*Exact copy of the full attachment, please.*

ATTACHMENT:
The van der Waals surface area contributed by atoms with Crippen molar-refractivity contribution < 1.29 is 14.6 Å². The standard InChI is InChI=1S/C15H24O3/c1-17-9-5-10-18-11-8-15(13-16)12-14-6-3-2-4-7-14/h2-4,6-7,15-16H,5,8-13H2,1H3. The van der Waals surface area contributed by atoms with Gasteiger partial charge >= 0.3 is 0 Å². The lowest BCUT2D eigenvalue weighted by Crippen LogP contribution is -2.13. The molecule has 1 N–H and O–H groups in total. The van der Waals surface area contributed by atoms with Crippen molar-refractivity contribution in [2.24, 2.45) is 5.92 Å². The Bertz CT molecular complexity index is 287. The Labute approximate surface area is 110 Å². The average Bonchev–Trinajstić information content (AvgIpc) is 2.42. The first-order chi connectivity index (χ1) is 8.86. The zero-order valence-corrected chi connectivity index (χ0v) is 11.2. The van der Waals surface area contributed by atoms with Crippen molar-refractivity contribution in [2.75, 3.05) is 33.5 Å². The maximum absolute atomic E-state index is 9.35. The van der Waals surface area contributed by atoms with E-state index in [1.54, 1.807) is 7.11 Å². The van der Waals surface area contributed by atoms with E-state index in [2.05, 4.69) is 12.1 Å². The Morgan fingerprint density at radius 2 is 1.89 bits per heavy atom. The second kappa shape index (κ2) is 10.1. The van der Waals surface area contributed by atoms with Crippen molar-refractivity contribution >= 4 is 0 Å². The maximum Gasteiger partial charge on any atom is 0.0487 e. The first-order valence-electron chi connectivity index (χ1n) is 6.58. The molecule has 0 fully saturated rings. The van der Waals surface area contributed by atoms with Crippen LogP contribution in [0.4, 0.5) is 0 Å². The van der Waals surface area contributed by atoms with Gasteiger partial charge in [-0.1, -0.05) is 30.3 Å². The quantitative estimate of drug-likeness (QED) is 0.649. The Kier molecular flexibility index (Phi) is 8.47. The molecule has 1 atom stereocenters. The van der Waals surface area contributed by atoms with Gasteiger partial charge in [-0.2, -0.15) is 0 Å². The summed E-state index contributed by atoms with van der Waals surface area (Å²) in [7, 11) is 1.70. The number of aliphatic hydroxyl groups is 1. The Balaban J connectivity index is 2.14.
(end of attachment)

The van der Waals surface area contributed by atoms with Crippen molar-refractivity contribution < 1.29 is 14.6 Å². The standard InChI is InChI=1S/C15H24O3/c1-17-9-5-10-18-11-8-15(13-16)12-14-6-3-2-4-7-14/h2-4,6-7,15-16H,5,8-13H2,1H3. The van der Waals surface area contributed by atoms with Gasteiger partial charge >= 0.3 is 0 Å². The lowest BCUT2D eigenvalue weighted by Crippen LogP contribution is -2.13. The molecule has 1 N–H and O–H groups in total. The van der Waals surface area contributed by atoms with Crippen molar-refractivity contribution in [2.24, 2.45) is 5.92 Å². The Bertz CT molecular complexity index is 287. The Labute approximate surface area is 110 Å². The average Bonchev–Trinajstić information content (AvgIpc) is 2.42. The first-order chi connectivity index (χ1) is 8.86. The zero-order valence-corrected chi connectivity index (χ0v) is 11.2. The van der Waals surface area contributed by atoms with Crippen molar-refractivity contribution in [2.75, 3.05) is 33.5 Å². The maximum absolute atomic E-state index is 9.35. The van der Waals surface area contributed by atoms with E-state index in [1.54, 1.807) is 7.11 Å². The van der Waals surface area contributed by atoms with E-state index in [2.05, 4.69) is 12.1 Å². The Morgan fingerprint density at radius 2 is 1.89 bits per heavy atom. The second kappa shape index (κ2) is 10.1. The van der Waals surface area contributed by atoms with Crippen molar-refractivity contribution >= 4 is 0 Å². The maximum Gasteiger partial charge on any atom is 0.0487 e. The first-order valence-electron chi connectivity index (χ1n) is 6.58. The molecule has 0 fully saturated rings. The van der Waals surface area contributed by atoms with Crippen LogP contribution in [0.4, 0.5) is 0 Å². The van der Waals surface area contributed by atoms with Gasteiger partial charge in [-0.1, -0.05) is 30.3 Å². The quantitative estimate of drug-likeness (QED) is 0.649. The Kier molecular flexibility index (Phi) is 8.47. The molecule has 1 atom stereocenters. The van der Waals surface area contributed by atoms with Gasteiger partial charge in [-0.2, -0.15) is 0 Å². The summed E-state index contributed by atoms with van der Waals surface area (Å²) in [7, 11) is 1.70. The number of aliphatic hydroxyl groups is 1. The Balaban J connectivity index is 2.14.